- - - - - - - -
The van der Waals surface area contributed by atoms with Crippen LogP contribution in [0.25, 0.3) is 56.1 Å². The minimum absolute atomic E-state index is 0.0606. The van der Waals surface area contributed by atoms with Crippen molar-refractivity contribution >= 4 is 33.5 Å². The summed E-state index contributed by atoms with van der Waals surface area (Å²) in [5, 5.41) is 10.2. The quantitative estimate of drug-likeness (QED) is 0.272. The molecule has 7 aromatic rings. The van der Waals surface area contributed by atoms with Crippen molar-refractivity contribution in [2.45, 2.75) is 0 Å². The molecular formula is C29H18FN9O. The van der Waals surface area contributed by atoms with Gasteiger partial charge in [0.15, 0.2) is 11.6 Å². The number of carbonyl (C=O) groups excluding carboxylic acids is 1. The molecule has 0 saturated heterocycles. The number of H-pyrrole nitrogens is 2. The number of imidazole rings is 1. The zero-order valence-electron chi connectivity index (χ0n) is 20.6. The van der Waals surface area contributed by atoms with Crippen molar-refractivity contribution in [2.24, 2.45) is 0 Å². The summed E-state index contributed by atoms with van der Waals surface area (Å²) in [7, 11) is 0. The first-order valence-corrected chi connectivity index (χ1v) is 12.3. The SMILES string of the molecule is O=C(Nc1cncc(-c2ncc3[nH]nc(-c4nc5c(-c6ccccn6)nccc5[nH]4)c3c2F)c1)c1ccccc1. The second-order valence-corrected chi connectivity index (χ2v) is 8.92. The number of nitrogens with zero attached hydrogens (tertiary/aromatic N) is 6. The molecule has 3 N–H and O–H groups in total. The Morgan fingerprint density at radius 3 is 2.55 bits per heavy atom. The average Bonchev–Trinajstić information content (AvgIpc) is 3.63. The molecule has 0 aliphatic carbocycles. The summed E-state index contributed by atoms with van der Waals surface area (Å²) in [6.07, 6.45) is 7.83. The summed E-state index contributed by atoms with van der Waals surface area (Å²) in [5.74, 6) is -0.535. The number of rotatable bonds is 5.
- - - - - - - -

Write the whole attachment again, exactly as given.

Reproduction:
The van der Waals surface area contributed by atoms with Crippen LogP contribution in [0.25, 0.3) is 56.1 Å². The minimum absolute atomic E-state index is 0.0606. The van der Waals surface area contributed by atoms with Crippen molar-refractivity contribution >= 4 is 33.5 Å². The summed E-state index contributed by atoms with van der Waals surface area (Å²) in [5, 5.41) is 10.2. The quantitative estimate of drug-likeness (QED) is 0.272. The molecule has 7 aromatic rings. The van der Waals surface area contributed by atoms with Crippen molar-refractivity contribution in [2.45, 2.75) is 0 Å². The molecular formula is C29H18FN9O. The van der Waals surface area contributed by atoms with Gasteiger partial charge in [0.15, 0.2) is 11.6 Å². The number of carbonyl (C=O) groups excluding carboxylic acids is 1. The molecule has 0 saturated heterocycles. The number of H-pyrrole nitrogens is 2. The number of imidazole rings is 1. The zero-order valence-electron chi connectivity index (χ0n) is 20.6. The van der Waals surface area contributed by atoms with Crippen molar-refractivity contribution in [2.24, 2.45) is 0 Å². The summed E-state index contributed by atoms with van der Waals surface area (Å²) in [7, 11) is 0. The first-order valence-corrected chi connectivity index (χ1v) is 12.3. The SMILES string of the molecule is O=C(Nc1cncc(-c2ncc3[nH]nc(-c4nc5c(-c6ccccn6)nccc5[nH]4)c3c2F)c1)c1ccccc1. The second-order valence-corrected chi connectivity index (χ2v) is 8.92. The number of nitrogens with zero attached hydrogens (tertiary/aromatic N) is 6. The molecule has 3 N–H and O–H groups in total. The Morgan fingerprint density at radius 3 is 2.55 bits per heavy atom. The average Bonchev–Trinajstić information content (AvgIpc) is 3.63. The molecule has 0 aliphatic carbocycles. The summed E-state index contributed by atoms with van der Waals surface area (Å²) in [6.07, 6.45) is 7.83. The summed E-state index contributed by atoms with van der Waals surface area (Å²) in [5.74, 6) is -0.535. The number of rotatable bonds is 5.